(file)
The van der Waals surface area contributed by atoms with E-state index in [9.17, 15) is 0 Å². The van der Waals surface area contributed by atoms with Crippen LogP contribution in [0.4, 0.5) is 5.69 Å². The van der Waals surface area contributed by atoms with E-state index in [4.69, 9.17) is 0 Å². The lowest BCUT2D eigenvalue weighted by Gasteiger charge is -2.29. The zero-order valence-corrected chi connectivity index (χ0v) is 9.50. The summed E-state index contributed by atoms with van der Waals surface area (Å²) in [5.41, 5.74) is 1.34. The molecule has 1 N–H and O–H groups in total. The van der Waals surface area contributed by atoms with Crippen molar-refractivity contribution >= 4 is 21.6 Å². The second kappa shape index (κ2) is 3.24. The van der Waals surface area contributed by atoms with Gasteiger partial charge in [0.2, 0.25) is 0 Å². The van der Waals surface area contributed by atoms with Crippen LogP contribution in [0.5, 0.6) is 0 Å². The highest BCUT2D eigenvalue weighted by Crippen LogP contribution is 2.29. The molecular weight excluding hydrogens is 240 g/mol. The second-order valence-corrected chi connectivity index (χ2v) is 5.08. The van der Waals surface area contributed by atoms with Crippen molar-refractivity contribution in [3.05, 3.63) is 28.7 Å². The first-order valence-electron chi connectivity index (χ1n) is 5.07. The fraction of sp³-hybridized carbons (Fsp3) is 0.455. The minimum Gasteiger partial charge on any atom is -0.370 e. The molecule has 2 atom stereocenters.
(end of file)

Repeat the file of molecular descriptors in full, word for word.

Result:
The van der Waals surface area contributed by atoms with E-state index in [9.17, 15) is 0 Å². The van der Waals surface area contributed by atoms with Crippen LogP contribution in [0.4, 0.5) is 5.69 Å². The van der Waals surface area contributed by atoms with E-state index in [4.69, 9.17) is 0 Å². The lowest BCUT2D eigenvalue weighted by Gasteiger charge is -2.29. The zero-order valence-corrected chi connectivity index (χ0v) is 9.50. The summed E-state index contributed by atoms with van der Waals surface area (Å²) in [5.41, 5.74) is 1.34. The molecule has 1 N–H and O–H groups in total. The van der Waals surface area contributed by atoms with Crippen molar-refractivity contribution >= 4 is 21.6 Å². The second kappa shape index (κ2) is 3.24. The van der Waals surface area contributed by atoms with Gasteiger partial charge in [0.2, 0.25) is 0 Å². The van der Waals surface area contributed by atoms with Crippen LogP contribution in [0.5, 0.6) is 0 Å². The highest BCUT2D eigenvalue weighted by Crippen LogP contribution is 2.29. The molecular weight excluding hydrogens is 240 g/mol. The second-order valence-corrected chi connectivity index (χ2v) is 5.08. The van der Waals surface area contributed by atoms with Crippen molar-refractivity contribution in [3.05, 3.63) is 28.7 Å². The first-order valence-electron chi connectivity index (χ1n) is 5.07. The fraction of sp³-hybridized carbons (Fsp3) is 0.455. The minimum Gasteiger partial charge on any atom is -0.370 e. The molecule has 2 atom stereocenters.